ETFs vs. Mutual Funds - Part 1

The Basics: When you mention the word "mutual fund" most folks immediately understand this as an investment tool in their 401k, IRA or Brokerage account. What many don’t know is that each mutual fund is an investment company set up to buy an underlying basket of stocks. This allows you to get instant exposure to a select asset class in the market. Mutual funds can be passively managed and track indexes or actively managed by a fund manager who tries to beat the benchmark index by actively picking stocks for his fund. Traditional mutual funds have been around since 1924 and are the primary investment vehicle used by investors today.

ETFs, or Exchange Traded Funds, came into the market in the early 1990’s but only in the last couple of years have they begun to accelerate in growth. The basic ETF was designed to act like a passive mutual fund in that it was a basket of securities that tracked an index. The difference was that an ETF traded like a stock so it could be bought and sold intraday on the exchange. (A mutual fund is only purchased or redeemed at the close of market each day) The early ETFs tracked the big indexes like S&P 500 (SPY) or the Dow Jones Industrial Average (DIA). Fast forward a couple of years and you have ETFs that now cover every known index you can think of and now many sub-sector areas for specialized investing.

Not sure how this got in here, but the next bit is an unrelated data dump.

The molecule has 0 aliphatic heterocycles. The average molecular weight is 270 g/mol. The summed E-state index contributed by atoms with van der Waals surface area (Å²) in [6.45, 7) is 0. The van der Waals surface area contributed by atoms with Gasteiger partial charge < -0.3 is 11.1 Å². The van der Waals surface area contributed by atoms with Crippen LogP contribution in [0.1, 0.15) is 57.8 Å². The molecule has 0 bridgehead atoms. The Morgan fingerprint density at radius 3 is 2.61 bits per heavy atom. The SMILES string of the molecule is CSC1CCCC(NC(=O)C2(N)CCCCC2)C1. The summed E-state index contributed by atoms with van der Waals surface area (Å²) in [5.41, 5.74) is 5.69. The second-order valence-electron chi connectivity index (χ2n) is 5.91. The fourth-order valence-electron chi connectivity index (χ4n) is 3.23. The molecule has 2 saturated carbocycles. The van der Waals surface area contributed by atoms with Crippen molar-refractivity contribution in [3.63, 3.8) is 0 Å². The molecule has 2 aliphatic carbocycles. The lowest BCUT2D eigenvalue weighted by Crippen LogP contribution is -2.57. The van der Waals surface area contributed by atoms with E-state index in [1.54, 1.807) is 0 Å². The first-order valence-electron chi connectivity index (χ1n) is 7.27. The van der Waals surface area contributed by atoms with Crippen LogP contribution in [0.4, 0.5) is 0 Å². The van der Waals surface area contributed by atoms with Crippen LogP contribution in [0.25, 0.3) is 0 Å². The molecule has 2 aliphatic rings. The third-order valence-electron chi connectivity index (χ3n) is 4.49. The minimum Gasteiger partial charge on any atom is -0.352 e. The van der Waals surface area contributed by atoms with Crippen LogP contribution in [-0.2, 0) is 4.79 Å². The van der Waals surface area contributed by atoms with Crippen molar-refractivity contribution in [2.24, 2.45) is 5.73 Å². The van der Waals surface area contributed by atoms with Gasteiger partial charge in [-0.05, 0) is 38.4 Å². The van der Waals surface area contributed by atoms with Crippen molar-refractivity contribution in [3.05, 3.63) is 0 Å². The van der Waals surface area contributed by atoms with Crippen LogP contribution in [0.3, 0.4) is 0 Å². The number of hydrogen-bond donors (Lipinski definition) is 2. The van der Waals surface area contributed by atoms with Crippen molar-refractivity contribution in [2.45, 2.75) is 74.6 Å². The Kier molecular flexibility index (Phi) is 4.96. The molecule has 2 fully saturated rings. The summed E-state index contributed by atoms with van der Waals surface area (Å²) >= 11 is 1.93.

In the next edition we will discuss pros and cons of each type of investment product. For further information, click here to view an informative brochure on ETFs.

A different way to think about retirement needs
There seems to be a lot of debate when it comes to what is needed for retirement income: Do you need 70%, 80% or 100% of your present income? What about the 4% withdrawal rule from investment accounts in retirement? 

Every institution seems to have their philosophy about the subject. While these philosophies may be good "rules of thumb," they aren't precise. When it comes to retirement each person is unique. Some may want to continue with current lifestyle while others may have plans to upsize or downsize lifestyle. The most important term here is "lifestyle."

The way a financial planning strategy addresses this topic is not on replacing your income, but covering your lifestyle expenses. At The Advisory Firm we determine retirement needs by looking at each client’s present lifestyle expenses and figuring out what it will take to support that. By taking the time to do a cashflow analysis as part of a comprehensive financial plan it enables us to provide specific advice on what it will take for a comfortable retirement.

Financial Tips
2007 Contribution Limits:

401k contribution limit is $15,500 and the over age 50 catchup is $5000.

Roth IRA contribution eligibility phaseout is $156,000 to $166,000 AGI for Married Filing Jointly.

Roth IRA contribution eligibility phaseout is $99,000 to $114,000 AGI for single filers.

Roth contribution limit for 2007 is $4000 with over age 50 catchup of $1000.

James A. Daniel,

This newsletter if for information purposes only. The information contained within should not be considered as financial advice nor soliciation for financial services. Consult with your financial professional if you have any questions.

The Advisory Firm, LLC is a fee-only financial planning company and registered investment advisor.

© 2007 The Advisory Firm, LLC. All Rights Reserved.
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